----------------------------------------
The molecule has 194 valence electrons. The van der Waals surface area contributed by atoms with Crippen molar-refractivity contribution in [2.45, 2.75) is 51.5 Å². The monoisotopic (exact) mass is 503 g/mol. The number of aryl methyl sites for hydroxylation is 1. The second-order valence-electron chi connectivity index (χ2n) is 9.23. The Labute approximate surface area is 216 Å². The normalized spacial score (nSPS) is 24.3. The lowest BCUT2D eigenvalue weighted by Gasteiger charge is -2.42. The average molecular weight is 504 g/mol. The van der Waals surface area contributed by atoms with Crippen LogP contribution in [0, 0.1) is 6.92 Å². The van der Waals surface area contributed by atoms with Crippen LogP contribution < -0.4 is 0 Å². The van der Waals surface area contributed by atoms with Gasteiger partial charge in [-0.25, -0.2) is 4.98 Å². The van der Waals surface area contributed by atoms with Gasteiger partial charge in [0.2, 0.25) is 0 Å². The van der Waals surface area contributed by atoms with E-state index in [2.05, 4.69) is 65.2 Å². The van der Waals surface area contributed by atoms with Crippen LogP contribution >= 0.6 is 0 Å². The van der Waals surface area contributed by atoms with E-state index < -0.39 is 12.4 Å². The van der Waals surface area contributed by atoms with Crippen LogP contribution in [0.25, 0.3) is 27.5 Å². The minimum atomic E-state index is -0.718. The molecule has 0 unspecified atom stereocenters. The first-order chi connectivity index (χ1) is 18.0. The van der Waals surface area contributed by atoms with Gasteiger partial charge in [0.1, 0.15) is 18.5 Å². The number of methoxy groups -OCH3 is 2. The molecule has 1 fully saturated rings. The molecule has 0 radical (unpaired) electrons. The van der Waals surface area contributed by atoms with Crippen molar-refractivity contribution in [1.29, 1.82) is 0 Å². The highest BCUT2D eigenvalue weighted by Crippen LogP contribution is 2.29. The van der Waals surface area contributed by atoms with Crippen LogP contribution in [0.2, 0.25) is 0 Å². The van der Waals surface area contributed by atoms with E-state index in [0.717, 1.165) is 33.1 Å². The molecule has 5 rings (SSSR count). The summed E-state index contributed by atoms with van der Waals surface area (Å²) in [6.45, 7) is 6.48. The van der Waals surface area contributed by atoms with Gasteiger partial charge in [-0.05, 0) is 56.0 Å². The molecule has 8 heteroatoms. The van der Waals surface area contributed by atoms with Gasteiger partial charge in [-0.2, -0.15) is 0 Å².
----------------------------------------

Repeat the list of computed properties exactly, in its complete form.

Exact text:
The molecule has 194 valence electrons. The van der Waals surface area contributed by atoms with Crippen molar-refractivity contribution in [2.45, 2.75) is 51.5 Å². The monoisotopic (exact) mass is 503 g/mol. The number of aryl methyl sites for hydroxylation is 1. The second-order valence-electron chi connectivity index (χ2n) is 9.23. The Labute approximate surface area is 216 Å². The normalized spacial score (nSPS) is 24.3. The lowest BCUT2D eigenvalue weighted by Gasteiger charge is -2.42. The average molecular weight is 504 g/mol. The van der Waals surface area contributed by atoms with Crippen LogP contribution in [0, 0.1) is 6.92 Å². The van der Waals surface area contributed by atoms with Crippen LogP contribution < -0.4 is 0 Å². The van der Waals surface area contributed by atoms with Gasteiger partial charge in [-0.25, -0.2) is 4.98 Å². The van der Waals surface area contributed by atoms with Gasteiger partial charge in [0.2, 0.25) is 0 Å². The van der Waals surface area contributed by atoms with E-state index in [2.05, 4.69) is 65.2 Å². The van der Waals surface area contributed by atoms with Crippen LogP contribution >= 0.6 is 0 Å². The van der Waals surface area contributed by atoms with E-state index < -0.39 is 12.4 Å². The van der Waals surface area contributed by atoms with Crippen LogP contribution in [0.25, 0.3) is 27.5 Å². The minimum atomic E-state index is -0.718. The molecule has 0 unspecified atom stereocenters. The first-order chi connectivity index (χ1) is 18.0. The van der Waals surface area contributed by atoms with Gasteiger partial charge in [0.1, 0.15) is 18.5 Å². The number of methoxy groups -OCH3 is 2. The molecule has 1 fully saturated rings. The molecule has 0 radical (unpaired) electrons. The van der Waals surface area contributed by atoms with Crippen molar-refractivity contribution in [1.29, 1.82) is 0 Å². The highest BCUT2D eigenvalue weighted by Crippen LogP contribution is 2.29. The van der Waals surface area contributed by atoms with Crippen LogP contribution in [0.2, 0.25) is 0 Å². The van der Waals surface area contributed by atoms with E-state index in [0.717, 1.165) is 33.1 Å². The molecule has 5 rings (SSSR count). The summed E-state index contributed by atoms with van der Waals surface area (Å²) in [6.45, 7) is 6.48. The van der Waals surface area contributed by atoms with Gasteiger partial charge in [-0.05, 0) is 56.0 Å². The molecule has 8 heteroatoms. The van der Waals surface area contributed by atoms with Gasteiger partial charge in [-0.2, -0.15) is 0 Å².